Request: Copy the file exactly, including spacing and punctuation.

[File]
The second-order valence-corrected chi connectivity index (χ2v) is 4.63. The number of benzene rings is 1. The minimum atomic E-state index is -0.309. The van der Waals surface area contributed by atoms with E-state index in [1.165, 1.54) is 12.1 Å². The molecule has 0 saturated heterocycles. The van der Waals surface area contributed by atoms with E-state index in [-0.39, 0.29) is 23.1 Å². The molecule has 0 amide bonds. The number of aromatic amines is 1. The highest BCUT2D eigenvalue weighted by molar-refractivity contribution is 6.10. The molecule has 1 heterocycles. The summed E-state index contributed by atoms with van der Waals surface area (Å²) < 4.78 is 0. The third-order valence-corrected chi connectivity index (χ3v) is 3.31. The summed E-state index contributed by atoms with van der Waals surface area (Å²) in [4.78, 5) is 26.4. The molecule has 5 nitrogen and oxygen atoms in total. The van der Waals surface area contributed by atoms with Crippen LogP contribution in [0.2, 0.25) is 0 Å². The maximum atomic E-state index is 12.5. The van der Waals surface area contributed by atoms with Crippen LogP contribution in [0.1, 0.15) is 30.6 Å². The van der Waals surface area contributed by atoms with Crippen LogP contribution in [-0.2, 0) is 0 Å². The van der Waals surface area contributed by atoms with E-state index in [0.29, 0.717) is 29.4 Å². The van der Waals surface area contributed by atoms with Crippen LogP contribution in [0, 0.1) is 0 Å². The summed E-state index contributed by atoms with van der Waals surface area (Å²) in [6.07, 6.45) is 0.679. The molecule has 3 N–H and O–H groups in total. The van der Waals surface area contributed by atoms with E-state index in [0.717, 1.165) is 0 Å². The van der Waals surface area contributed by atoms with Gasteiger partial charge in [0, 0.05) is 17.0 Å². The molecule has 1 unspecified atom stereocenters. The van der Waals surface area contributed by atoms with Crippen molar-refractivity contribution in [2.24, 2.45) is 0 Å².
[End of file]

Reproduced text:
The second-order valence-corrected chi connectivity index (χ2v) is 4.63. The number of benzene rings is 1. The minimum atomic E-state index is -0.309. The van der Waals surface area contributed by atoms with E-state index in [1.165, 1.54) is 12.1 Å². The molecule has 0 saturated heterocycles. The van der Waals surface area contributed by atoms with E-state index in [-0.39, 0.29) is 23.1 Å². The molecule has 0 amide bonds. The number of aromatic amines is 1. The highest BCUT2D eigenvalue weighted by molar-refractivity contribution is 6.10. The molecule has 1 heterocycles. The summed E-state index contributed by atoms with van der Waals surface area (Å²) < 4.78 is 0. The third-order valence-corrected chi connectivity index (χ3v) is 3.31. The summed E-state index contributed by atoms with van der Waals surface area (Å²) in [4.78, 5) is 26.4. The molecule has 5 nitrogen and oxygen atoms in total. The van der Waals surface area contributed by atoms with Crippen LogP contribution in [0.2, 0.25) is 0 Å². The maximum atomic E-state index is 12.5. The van der Waals surface area contributed by atoms with Crippen LogP contribution in [0.1, 0.15) is 30.6 Å². The van der Waals surface area contributed by atoms with Crippen LogP contribution in [-0.2, 0) is 0 Å². The van der Waals surface area contributed by atoms with E-state index in [0.29, 0.717) is 29.4 Å². The van der Waals surface area contributed by atoms with Crippen LogP contribution in [0, 0.1) is 0 Å². The summed E-state index contributed by atoms with van der Waals surface area (Å²) in [6.07, 6.45) is 0.679. The molecule has 3 N–H and O–H groups in total. The van der Waals surface area contributed by atoms with E-state index in [0.717, 1.165) is 0 Å². The van der Waals surface area contributed by atoms with Gasteiger partial charge in [0, 0.05) is 17.0 Å². The molecule has 1 unspecified atom stereocenters. The van der Waals surface area contributed by atoms with Crippen molar-refractivity contribution in [2.24, 2.45) is 0 Å².